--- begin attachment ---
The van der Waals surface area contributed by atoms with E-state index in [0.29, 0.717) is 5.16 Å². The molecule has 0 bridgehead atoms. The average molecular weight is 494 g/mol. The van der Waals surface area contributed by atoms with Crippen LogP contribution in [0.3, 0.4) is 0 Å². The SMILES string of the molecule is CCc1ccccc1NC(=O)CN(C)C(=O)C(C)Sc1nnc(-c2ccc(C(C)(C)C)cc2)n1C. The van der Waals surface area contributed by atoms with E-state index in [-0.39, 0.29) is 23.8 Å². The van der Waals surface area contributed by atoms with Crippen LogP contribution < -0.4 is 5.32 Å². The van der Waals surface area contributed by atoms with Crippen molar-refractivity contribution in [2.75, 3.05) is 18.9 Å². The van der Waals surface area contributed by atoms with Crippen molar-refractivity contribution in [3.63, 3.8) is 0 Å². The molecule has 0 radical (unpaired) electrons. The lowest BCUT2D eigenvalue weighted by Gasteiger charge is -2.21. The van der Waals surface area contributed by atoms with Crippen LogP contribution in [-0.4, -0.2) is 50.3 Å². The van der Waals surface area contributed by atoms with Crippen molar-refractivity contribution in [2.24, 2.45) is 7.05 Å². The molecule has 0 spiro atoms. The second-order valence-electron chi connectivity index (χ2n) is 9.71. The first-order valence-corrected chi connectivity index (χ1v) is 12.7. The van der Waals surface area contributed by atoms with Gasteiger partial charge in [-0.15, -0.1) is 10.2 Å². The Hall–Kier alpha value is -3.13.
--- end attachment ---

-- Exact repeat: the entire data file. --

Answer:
The van der Waals surface area contributed by atoms with E-state index in [0.29, 0.717) is 5.16 Å². The molecule has 0 bridgehead atoms. The average molecular weight is 494 g/mol. The van der Waals surface area contributed by atoms with Crippen LogP contribution in [0.3, 0.4) is 0 Å². The SMILES string of the molecule is CCc1ccccc1NC(=O)CN(C)C(=O)C(C)Sc1nnc(-c2ccc(C(C)(C)C)cc2)n1C. The van der Waals surface area contributed by atoms with E-state index in [-0.39, 0.29) is 23.8 Å². The van der Waals surface area contributed by atoms with Crippen LogP contribution < -0.4 is 5.32 Å². The van der Waals surface area contributed by atoms with Crippen molar-refractivity contribution in [2.75, 3.05) is 18.9 Å². The van der Waals surface area contributed by atoms with Crippen molar-refractivity contribution in [3.63, 3.8) is 0 Å². The molecule has 0 radical (unpaired) electrons. The lowest BCUT2D eigenvalue weighted by Gasteiger charge is -2.21. The van der Waals surface area contributed by atoms with Crippen LogP contribution in [-0.4, -0.2) is 50.3 Å². The van der Waals surface area contributed by atoms with Crippen molar-refractivity contribution in [2.24, 2.45) is 7.05 Å². The molecule has 0 spiro atoms. The second-order valence-electron chi connectivity index (χ2n) is 9.71. The first-order valence-corrected chi connectivity index (χ1v) is 12.7. The van der Waals surface area contributed by atoms with Gasteiger partial charge in [-0.15, -0.1) is 10.2 Å². The Hall–Kier alpha value is -3.13.